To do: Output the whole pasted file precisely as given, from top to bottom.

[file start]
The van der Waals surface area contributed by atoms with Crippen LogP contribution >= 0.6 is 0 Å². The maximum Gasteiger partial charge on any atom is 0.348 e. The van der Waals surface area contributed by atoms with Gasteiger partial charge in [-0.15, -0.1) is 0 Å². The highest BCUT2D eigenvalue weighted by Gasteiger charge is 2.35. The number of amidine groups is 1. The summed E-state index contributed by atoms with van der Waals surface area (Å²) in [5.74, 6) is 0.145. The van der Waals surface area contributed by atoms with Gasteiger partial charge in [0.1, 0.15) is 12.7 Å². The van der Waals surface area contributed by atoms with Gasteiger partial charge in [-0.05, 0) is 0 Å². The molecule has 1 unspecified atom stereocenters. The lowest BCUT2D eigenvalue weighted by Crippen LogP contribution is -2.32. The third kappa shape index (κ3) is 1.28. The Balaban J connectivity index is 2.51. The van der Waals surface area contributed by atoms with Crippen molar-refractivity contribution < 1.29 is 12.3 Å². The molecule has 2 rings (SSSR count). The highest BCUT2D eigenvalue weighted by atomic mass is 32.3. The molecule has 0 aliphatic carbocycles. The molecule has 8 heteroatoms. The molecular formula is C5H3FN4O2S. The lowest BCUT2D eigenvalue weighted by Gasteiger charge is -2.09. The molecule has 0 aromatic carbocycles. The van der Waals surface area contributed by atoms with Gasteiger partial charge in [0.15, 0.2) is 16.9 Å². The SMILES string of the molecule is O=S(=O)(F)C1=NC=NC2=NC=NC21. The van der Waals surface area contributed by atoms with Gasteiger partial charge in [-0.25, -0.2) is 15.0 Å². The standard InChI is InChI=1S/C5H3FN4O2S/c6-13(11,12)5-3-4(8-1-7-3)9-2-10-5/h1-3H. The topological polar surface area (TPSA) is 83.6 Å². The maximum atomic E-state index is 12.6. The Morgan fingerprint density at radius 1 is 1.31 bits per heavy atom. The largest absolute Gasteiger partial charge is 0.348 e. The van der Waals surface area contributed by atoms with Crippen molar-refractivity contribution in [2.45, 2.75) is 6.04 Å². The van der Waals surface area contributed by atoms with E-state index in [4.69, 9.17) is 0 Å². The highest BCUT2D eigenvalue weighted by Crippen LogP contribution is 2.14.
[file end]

The van der Waals surface area contributed by atoms with Crippen LogP contribution >= 0.6 is 0 Å². The maximum Gasteiger partial charge on any atom is 0.348 e. The van der Waals surface area contributed by atoms with Gasteiger partial charge in [-0.15, -0.1) is 0 Å². The highest BCUT2D eigenvalue weighted by Gasteiger charge is 2.35. The number of amidine groups is 1. The summed E-state index contributed by atoms with van der Waals surface area (Å²) in [5.74, 6) is 0.145. The van der Waals surface area contributed by atoms with Gasteiger partial charge in [0.1, 0.15) is 12.7 Å². The van der Waals surface area contributed by atoms with Gasteiger partial charge in [-0.05, 0) is 0 Å². The molecule has 1 unspecified atom stereocenters. The lowest BCUT2D eigenvalue weighted by Crippen LogP contribution is -2.32. The third kappa shape index (κ3) is 1.28. The Balaban J connectivity index is 2.51. The van der Waals surface area contributed by atoms with Crippen molar-refractivity contribution < 1.29 is 12.3 Å². The molecule has 2 rings (SSSR count). The highest BCUT2D eigenvalue weighted by atomic mass is 32.3. The molecule has 0 aliphatic carbocycles. The molecule has 8 heteroatoms. The molecular formula is C5H3FN4O2S. The lowest BCUT2D eigenvalue weighted by Gasteiger charge is -2.09. The molecule has 0 aromatic carbocycles. The van der Waals surface area contributed by atoms with Gasteiger partial charge in [0.15, 0.2) is 16.9 Å². The SMILES string of the molecule is O=S(=O)(F)C1=NC=NC2=NC=NC21. The van der Waals surface area contributed by atoms with Gasteiger partial charge in [-0.25, -0.2) is 15.0 Å². The standard InChI is InChI=1S/C5H3FN4O2S/c6-13(11,12)5-3-4(8-1-7-3)9-2-10-5/h1-3H. The topological polar surface area (TPSA) is 83.6 Å². The maximum atomic E-state index is 12.6. The Morgan fingerprint density at radius 1 is 1.31 bits per heavy atom. The largest absolute Gasteiger partial charge is 0.348 e. The van der Waals surface area contributed by atoms with Crippen molar-refractivity contribution in [2.45, 2.75) is 6.04 Å². The van der Waals surface area contributed by atoms with E-state index in [4.69, 9.17) is 0 Å². The highest BCUT2D eigenvalue weighted by Crippen LogP contribution is 2.14.